The best new alt-country artist I've seen in a long time, and one of the most deserving of the label, is Corb Lund of the Corb Lund Band. Formerly the bass player for the now-defunct Edmonton-based punk band, the smalls, Lund switched back to his country roots with the killer "Five Dollar Bill" release. Since his conversion, his shows have been quite the spectacle - you find yourself between multi-studded punks and pure-bred cowboys straight off the ranch. The singing's okay, he's a decent picker, but the songs are the strong suit. Highly recommended.

Posted by: Huck at November 8, 2003 05:34 PM

Speaking of the Stones and country-type stuff, their best live album, after Get Yer Yah-Yah's Out, was Stripped, from about 1995. Mostly acoustic versions of Not Fade Away, Dead Flowers, Love in Vain, Let it Bleed, Angie, Shine a Light, The Spider and the Fly, etc, etc.

I was in high school at the time and all I knew of the Stones before I bought that album were the great big arena-rock songs on Hot Rocks. I was blown away, and it made me go out and buy the orignal versions, which turned out to be even better.

So go buy Stripped for the casual Rolling Stones fan on your Christmas List. Thank you for your time.

Posted by: Tony at November 9, 2003 01:25 PM

Tony -- Everything you said was right on the money, except for that "I was in high school at the time" nonsense...

Posted by: Matt Welch at November 9, 2003 04:21 PM
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& Iris DeMent.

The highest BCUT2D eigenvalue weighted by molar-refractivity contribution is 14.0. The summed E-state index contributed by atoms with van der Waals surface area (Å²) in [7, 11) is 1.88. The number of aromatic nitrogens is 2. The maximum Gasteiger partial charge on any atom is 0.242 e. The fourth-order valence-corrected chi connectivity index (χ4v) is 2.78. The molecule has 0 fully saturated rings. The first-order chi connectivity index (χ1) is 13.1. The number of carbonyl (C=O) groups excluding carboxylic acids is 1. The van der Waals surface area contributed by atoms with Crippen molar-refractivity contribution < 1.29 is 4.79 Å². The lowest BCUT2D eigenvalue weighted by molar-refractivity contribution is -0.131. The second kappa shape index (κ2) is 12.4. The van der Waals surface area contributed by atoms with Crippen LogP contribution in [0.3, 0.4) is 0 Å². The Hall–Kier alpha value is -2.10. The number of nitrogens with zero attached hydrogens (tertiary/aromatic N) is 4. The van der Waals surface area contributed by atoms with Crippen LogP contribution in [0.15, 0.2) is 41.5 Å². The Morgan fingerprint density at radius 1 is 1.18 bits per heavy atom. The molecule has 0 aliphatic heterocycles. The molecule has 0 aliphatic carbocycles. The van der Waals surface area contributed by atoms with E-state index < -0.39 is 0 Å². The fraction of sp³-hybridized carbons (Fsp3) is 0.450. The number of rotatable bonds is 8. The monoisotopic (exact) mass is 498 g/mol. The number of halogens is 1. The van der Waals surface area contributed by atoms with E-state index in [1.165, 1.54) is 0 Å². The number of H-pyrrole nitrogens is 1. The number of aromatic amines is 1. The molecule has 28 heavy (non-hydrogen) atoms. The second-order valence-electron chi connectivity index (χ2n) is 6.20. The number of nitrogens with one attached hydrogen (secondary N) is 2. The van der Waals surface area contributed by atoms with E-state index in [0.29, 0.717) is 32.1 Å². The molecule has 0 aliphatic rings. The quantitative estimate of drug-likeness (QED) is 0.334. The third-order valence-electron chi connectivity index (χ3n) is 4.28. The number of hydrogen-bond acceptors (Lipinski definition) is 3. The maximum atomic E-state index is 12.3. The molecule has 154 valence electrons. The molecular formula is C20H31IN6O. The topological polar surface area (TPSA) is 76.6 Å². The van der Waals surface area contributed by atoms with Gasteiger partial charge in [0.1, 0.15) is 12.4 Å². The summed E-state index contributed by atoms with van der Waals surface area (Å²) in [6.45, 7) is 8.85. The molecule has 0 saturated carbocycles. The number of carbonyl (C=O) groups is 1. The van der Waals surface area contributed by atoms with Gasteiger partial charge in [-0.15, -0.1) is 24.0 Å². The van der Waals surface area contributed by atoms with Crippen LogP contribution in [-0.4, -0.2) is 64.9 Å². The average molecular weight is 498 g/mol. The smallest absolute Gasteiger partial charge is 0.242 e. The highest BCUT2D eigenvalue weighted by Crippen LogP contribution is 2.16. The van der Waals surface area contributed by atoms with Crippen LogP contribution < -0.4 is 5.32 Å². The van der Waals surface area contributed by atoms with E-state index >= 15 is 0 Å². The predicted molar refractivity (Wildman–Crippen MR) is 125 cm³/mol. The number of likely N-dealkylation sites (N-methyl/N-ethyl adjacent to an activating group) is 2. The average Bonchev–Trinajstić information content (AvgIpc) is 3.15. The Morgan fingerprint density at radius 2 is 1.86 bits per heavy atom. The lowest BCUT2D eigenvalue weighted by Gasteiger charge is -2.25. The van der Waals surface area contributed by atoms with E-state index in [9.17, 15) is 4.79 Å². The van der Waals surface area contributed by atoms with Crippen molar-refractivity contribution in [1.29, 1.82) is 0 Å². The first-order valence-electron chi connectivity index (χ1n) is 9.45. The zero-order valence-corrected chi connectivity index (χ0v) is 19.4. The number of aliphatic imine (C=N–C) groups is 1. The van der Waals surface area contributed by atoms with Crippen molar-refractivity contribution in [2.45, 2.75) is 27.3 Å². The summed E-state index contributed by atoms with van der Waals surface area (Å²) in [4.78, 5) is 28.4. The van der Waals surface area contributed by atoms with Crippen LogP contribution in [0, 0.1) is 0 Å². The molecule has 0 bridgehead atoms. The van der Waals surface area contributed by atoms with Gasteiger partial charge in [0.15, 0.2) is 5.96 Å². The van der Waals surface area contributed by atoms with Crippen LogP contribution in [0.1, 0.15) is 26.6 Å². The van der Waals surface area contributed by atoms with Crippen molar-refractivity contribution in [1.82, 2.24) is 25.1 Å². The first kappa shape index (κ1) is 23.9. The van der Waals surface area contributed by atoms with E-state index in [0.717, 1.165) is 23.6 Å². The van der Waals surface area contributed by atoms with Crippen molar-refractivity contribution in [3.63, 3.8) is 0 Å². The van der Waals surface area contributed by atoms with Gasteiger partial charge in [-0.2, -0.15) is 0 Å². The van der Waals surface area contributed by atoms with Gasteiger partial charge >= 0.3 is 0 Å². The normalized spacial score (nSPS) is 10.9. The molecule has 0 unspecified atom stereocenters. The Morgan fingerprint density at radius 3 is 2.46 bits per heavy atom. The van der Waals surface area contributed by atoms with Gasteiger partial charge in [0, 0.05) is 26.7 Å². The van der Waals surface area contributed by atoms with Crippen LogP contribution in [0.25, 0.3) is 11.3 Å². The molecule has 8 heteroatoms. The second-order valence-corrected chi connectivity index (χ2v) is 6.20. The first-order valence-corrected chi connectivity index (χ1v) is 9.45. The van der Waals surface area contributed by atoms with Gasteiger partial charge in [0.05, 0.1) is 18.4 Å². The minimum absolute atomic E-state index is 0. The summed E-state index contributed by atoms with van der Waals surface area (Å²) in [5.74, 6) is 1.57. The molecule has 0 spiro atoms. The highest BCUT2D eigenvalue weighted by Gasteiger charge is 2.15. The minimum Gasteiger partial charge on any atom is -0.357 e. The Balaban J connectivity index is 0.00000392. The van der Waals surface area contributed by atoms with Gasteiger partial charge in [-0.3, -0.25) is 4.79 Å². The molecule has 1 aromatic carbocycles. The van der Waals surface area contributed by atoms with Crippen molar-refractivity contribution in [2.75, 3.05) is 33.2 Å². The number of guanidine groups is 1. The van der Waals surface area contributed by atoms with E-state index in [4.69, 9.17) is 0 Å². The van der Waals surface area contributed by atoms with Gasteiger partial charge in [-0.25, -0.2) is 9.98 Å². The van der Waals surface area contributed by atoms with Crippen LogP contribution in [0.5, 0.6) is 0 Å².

Posted by: Carl H. at November 8, 2003 12:05 PM

I'm glad Neko Case has been mentioned already. At times, she tours with Carolyn Mark as the Corn Sisters. Carolyn is the closest thing I've heard to Patsy Cline yet. Striking voice and great songs. Check out her "Terrible Hostess" album, if you can find it.

Neko also tours with the Vancouver "indie super-group" The New Pornographers. Not really alt-country, but there's some original and brilliant songwriting and the music's great too. "Mass Romantic" is fantastic.

The best new alt-country artist I've seen in a long time, and one of the most deserving of the label, is Corb Lund of the Corb Lund Band. Formerly the bass player for the now-defunct Edmonton-based punk band, the smalls, Lund switched back to his country roots with the killer "Five Dollar Bill" release. Since his conversion, his shows have been quite the spectacle - you find yourself between multi-studded punks and pure-bred cowboys straight off the ranch. The singing's okay, he's a decent picker, but the songs are the strong suit. Highly recommended.

Posted by: Huck at November 8, 2003 05:34 PM

Speaking of the Stones and country-type stuff, their best live album, after Get Yer Yah-Yah's Out, was Stripped, from about 1995. Mostly acoustic versions of Not Fade Away, Dead Flowers, Love in Vain, Let it Bleed, Angie, Shine a Light, The Spider and the Fly, etc, etc.

I was in high school at the time and all I knew of the Stones before I bought that album were the great big arena-rock songs on Hot Rocks. I was blown away, and it made me go out and buy the orignal versions, which turned out to be even better.

So go buy Stripped for the casual Rolling Stones fan on your Christmas List. Thank you for your time.

Posted by: Tony at November 9, 2003 01:25 PM

Tony -- Everything you said was right on the money, except for that "I was in high school at the time" nonsense...

Posted by: Matt Welch at November 9, 2003 04:21 PM